So, which powers were delegated? For that, it helps to know why the Pennsylvania Constitution was adopted in the first place. The Commonwealth’s framers gave some indication at the Constitutional Convention of 1776, when they convened to establish a government “that would preserve and establish our liberties, and  transmit them inviolate to posterity.”[vi] Their goal, they said, was “to enable . . . individuals . . . to enjoy their natural rights . . . and to promote their safety and happiness.”[vii]
Broad language, to be sure, but I think it’s safe to say (as others have ably argued[viii]) that the power to protect natural rights and promote safety does not include the power to forbid individuals from working unless they waste years training for a job they have no desire to do. That, I submit, is not a power any “people” has to “delegate,” and it is not a power that has anything to do with preserving liberty.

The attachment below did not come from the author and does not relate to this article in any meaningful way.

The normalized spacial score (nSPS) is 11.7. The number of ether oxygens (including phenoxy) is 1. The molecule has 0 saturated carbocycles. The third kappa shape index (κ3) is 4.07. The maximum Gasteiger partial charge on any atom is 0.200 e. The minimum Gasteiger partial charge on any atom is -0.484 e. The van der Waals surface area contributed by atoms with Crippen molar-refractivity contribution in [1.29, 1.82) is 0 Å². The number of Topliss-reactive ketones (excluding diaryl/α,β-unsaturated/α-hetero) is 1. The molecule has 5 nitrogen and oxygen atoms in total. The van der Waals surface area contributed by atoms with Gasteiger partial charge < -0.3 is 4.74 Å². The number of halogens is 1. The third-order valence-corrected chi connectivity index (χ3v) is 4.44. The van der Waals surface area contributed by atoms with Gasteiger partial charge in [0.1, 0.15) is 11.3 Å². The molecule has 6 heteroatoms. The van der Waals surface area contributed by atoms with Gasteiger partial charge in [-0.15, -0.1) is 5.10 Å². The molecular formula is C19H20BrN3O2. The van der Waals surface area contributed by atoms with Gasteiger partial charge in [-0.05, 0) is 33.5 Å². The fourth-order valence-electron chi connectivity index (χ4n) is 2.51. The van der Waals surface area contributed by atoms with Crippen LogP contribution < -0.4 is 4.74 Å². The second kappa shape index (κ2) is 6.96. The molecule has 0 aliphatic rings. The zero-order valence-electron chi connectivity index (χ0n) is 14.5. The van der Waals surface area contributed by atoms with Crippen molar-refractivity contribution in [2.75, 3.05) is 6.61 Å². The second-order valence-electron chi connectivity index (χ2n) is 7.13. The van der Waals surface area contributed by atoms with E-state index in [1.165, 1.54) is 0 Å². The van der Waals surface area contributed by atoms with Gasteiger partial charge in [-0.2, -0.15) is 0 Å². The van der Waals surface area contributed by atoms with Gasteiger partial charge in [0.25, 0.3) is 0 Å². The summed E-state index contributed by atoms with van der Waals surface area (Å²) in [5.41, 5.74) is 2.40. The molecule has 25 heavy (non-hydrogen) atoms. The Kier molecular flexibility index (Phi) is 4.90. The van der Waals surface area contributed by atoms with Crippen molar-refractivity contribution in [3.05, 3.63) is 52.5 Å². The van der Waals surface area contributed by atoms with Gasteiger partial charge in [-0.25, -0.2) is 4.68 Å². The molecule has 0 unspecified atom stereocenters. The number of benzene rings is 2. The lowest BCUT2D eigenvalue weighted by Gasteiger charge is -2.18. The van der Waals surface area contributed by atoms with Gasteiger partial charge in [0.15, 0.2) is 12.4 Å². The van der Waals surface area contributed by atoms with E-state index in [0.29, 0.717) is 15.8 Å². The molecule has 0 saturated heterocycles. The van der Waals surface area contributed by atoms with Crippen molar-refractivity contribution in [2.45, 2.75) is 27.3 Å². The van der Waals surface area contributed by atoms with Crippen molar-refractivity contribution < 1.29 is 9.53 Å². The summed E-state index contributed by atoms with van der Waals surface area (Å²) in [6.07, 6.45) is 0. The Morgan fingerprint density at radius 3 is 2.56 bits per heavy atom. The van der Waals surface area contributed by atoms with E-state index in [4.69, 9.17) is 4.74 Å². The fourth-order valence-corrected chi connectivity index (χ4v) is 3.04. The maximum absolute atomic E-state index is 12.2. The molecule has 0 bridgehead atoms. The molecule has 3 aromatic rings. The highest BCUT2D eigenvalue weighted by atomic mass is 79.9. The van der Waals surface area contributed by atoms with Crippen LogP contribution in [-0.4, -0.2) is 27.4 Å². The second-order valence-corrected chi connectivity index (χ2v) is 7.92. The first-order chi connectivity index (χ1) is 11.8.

But even assuming Pennsylvanians could delegate that power to the General Assembly, the question then becomes: Does it curtail a right listed in Article I that is “exempted out of the general powers of government”? At least for Sally, Article I, Section 1 provides the answer. It secures the “inherent and indefeasible rights . . . of enjoying and defending life and liberty, of acquiring, possessing, and protecting property. . . and of pursuing . . . happiness.”
There is no shortage of scholarship demonstrating that this language was drawn from Locke,[ix] who recognized “labour” and “industry” as fundamental to human life.[x] But scholarship aside, it seems inconceivable that when the framers wrote of “acquiring property” and “pursuing happiness,” they meant to establish a society where Pennsylvanians would rob and cheat their way to property and happiness, rather than working for it honestly—just as Sally wants to do.